It is axiomatic that the police are not lawfully permitted to institute a traffic stop unless they have reasonable suspicion that a law has been violated. While it is undisputed that reasonable suspicion is the burden of proof that must be met for a traffic stop to be legal, it is not always clear what constitutes reasonable suspicion. Recently, the United States Supreme Court issued a writ of certiorari in a case arising out of Kansas, to address the issue of whether an officer had reasonable suspicion sufficient to effectuate a traffic stop, based on evidence that the owner of the vehicle had a revoked driver’s license. If you are charged with an Illinois DUI arising out of traffic stop that may not have been lawful it is vital to engage a seasoned Illinois DUI attorney to discuss your viable defenses.
Facts Regarding the Kansas Case
Reportedly, in the Kansas case, a police officer who was patrolling ran a registration check on a truck. After running the check, the officer learned that the truck was owned by the defendant and that the defendant’s license was revoked. The officer then effectuated a traffic stop based upon the suspicion that the defendant was driving the truck despite not having a valid license. The defendant, who was driving the truck, was subsequently charged with habitually violating Kansas traffic laws.
It is alleged that the defendant filed a motion to suppress the evidence obtained during the stop, arguing that the officer lacked reasonable suspicion to pull him over and that an officer cannot infer that the owner of a vehicle is the person driving the vehicle. The court granted the defendant’s motion, after which the State appealed. The appellate court reversed the trial court ruling, and the Kansas Supreme Court granted review. Upon review, the Kansas Supreme Court reversed the appellate court ruling. The case is now before the United States Supreme Court, to address the issue of whether it is reasonable for an officer to infer that a vehicle is being driven by its registered owner for purposes of an investigative stop.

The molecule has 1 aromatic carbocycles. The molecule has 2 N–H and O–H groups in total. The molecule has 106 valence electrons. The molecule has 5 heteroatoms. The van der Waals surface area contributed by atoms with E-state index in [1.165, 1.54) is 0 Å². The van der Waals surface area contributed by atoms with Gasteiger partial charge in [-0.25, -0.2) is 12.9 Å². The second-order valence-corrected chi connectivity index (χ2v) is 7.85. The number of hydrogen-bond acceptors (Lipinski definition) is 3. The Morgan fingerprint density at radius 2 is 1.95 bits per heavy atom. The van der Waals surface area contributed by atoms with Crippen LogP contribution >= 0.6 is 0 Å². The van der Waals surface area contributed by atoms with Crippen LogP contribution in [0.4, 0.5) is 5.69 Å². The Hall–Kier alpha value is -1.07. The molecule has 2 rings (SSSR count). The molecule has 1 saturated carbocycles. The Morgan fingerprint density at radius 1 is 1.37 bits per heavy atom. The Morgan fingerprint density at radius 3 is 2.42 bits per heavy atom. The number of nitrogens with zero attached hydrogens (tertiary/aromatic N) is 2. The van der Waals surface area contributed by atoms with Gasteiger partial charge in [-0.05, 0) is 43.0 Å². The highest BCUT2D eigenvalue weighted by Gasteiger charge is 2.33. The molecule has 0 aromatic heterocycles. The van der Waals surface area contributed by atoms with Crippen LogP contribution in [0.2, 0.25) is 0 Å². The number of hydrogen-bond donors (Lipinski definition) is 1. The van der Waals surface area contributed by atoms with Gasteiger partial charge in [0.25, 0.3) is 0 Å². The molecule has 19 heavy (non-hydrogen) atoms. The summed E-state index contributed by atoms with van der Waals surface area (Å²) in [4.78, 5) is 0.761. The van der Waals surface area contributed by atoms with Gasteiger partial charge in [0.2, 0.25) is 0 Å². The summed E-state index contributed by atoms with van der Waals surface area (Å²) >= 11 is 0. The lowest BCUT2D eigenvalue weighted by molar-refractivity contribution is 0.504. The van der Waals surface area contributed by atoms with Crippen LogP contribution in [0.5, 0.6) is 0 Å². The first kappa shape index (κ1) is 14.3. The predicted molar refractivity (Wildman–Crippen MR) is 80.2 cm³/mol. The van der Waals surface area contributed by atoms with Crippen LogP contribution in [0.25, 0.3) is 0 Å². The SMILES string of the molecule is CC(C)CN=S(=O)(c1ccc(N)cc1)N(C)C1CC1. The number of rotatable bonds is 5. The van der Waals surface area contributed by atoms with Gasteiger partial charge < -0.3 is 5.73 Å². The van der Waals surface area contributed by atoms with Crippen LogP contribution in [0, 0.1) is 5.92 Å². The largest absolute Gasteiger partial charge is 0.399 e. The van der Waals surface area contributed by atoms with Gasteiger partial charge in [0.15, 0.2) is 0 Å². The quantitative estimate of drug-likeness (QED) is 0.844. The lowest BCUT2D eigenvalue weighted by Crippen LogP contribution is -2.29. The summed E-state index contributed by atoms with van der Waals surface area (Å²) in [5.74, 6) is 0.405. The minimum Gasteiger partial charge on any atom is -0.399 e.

Illinois’ Interpretation of Reasonable Suspicion
Although the Kansas case does not specifically deal with the issue of DUI charges, the Court’s ruling will affect the landscape of all charges arising out of traffic stops based on reasonable suspicion. The Illinois courts have held that critical issue in determining whether a search is unreasonable is whether the situation the officer is confronted with justifies the search. Thus, whether reasonable suspicion exists must be assessed from the standpoint of the investigating officer and must take into account the officer’s knowledge and skill, rather than the experience of an ordinary citizen. While whether reasonable suspicion exists must be assessed on a case by case basis, in certain situations where the law is clearly defined it is easier to argue that a stop was unlawful and therefore any evidence obtained via the stop should be suppressed. As the Supreme Court’s ruling in the Kansas case will further expound upon the definition of reasonable suspicion throughout the country, including Illinois, it will undoubtedly affect the rights of drivers charged with DUI due to investigative stops.
Consult an Experienced Illinois DUI Attorney Regarding Your Case
If you were charged with a DUI due to evidence found during an improper traffic stop you should consult an experienced Illinois DUI attorney to discuss whether the State will able to use the evidence obtained during the stop against you. Attorney Theodore J. Harvatin, of the Harvatin Law Offices, P.C. is a trusted Illinois DUI attorney assertively advocate on your behalf to help you preclude the State from using any evidence that was improperly obtained. You can reach Mr. Harvatin at 217.525.0520 to schedule a free and confidential conference regarding your case.